Protecting Our Economy: $23.3 billion

The second pillar in the 2021 budget is focused on protecting the economy through investments of $23.3 billion. This spending helps to provide support for workers and families; protect jobs and Ontario’s small businesses; build a solid foundation for economic growth for job creation and long-term prosperity; and modernize government to make it work better for people and businesses.

Highlights of this spending include:

  • Support for workers through a new Ontario Jobs Training Tax Credit that will provide up to $2,000 per recipient, and the investment of $614.3 million for employment and training supports. This includes $117.3 million to assist groups facing the highest rates of unemployment (women, racialized individuals, Indigenous peoples, youth and people with disabilities).
  • Support for parents through a third round of Ontario’s COVID-19 Child Benefit payments, which have been doubled to $400 per child and $500 for each child with special needs, the creation of 30,000 new childcare spaces, and finally, a 20 per cent enhancement to the Childcare Access and Relief from Expenses (CARE) tax credit for 2021, increasing support from $1,250 to $1,500.
  • Support for seniors through the Seniors’ Home Safety Tax Credit, providing an estimated $30 million for seniors and their families.
  • Protection of jobs within 120,000 small businesses through a second round of Ontario Small Business Support Grant payments of $10,000 to $20,000, and within the tourism section by investing an additional $400 million over the next three years to support the sector.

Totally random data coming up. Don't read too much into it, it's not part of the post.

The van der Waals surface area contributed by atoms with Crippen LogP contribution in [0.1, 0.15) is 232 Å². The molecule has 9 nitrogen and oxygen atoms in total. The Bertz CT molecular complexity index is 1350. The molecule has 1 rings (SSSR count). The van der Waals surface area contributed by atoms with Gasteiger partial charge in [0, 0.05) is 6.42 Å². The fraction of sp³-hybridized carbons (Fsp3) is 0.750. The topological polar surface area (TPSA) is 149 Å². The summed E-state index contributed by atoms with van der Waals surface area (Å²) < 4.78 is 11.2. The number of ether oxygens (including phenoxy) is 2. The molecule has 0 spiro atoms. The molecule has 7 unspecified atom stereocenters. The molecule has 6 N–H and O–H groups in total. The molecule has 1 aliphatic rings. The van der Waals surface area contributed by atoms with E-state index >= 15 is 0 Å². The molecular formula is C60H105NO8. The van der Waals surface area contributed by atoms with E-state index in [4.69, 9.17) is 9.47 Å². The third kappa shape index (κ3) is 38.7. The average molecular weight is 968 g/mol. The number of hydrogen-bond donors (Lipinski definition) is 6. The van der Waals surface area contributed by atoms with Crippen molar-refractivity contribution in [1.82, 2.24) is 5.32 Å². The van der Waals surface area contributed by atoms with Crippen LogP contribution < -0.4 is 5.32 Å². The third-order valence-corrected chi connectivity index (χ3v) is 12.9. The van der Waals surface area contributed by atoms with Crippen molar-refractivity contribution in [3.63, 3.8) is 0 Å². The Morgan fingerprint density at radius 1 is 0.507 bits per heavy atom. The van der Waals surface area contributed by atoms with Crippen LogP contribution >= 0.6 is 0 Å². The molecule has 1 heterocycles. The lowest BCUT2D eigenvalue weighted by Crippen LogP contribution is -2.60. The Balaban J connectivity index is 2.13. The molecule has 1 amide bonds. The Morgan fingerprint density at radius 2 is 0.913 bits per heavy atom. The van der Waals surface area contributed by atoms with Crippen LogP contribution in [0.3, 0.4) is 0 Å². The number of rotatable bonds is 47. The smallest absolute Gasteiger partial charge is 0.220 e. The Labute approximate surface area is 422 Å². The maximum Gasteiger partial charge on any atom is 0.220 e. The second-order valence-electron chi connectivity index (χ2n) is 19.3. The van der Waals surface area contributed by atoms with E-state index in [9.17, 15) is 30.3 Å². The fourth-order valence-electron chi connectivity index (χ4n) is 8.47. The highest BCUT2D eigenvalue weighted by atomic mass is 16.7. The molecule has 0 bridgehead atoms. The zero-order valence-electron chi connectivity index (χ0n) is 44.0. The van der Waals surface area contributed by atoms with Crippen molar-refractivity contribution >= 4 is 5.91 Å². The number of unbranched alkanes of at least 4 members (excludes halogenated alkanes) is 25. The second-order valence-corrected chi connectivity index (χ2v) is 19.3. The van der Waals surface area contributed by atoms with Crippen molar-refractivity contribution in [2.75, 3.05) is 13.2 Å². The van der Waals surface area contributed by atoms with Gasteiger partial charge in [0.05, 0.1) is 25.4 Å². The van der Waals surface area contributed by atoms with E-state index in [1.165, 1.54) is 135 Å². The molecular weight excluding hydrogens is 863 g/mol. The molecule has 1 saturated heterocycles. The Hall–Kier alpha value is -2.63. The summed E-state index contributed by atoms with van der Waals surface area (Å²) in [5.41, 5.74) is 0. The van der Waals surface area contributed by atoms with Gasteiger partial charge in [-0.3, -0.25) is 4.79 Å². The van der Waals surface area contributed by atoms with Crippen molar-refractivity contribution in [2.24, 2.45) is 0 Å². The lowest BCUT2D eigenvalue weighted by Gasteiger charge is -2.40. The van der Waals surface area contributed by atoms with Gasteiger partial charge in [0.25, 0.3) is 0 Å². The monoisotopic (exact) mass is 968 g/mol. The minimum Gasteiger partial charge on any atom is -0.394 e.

• Creation of jobs and economic growth through business investment in certain regions with a temporary $61 million enhancement of the Regional Opportunities Investment Tax Credit.
  • Support for communities, including: providing Ontario’s municipalities with $1 billion in additional financial relief in 2021 to preserve public services and support economic recovery; $50 million in grants for faith-based and cultural organizations facing increased costs through COVID-19; and a doubling investments in the Indigenous Community Capital Grants Program to address long-term infrastructure needs and fast-track shovel-ready projects on- and off-reserves.
  • Transportation improvements by investing $21 billion over the next 10 years to expand and repair highways and bridges, and $61.6 billion over the next 10 years in public transit.
  • Connectivity improvement with the investment of $2.8 billion to connect homes, businesses, and communities to broadband.
  • The budget also reiterates the government’s focus on modernizing government and enabling a modern digital economy, reinforcing the intent to introduce a new form of secure, electronic government-issued ID to allow access to government services while protecting data privacy.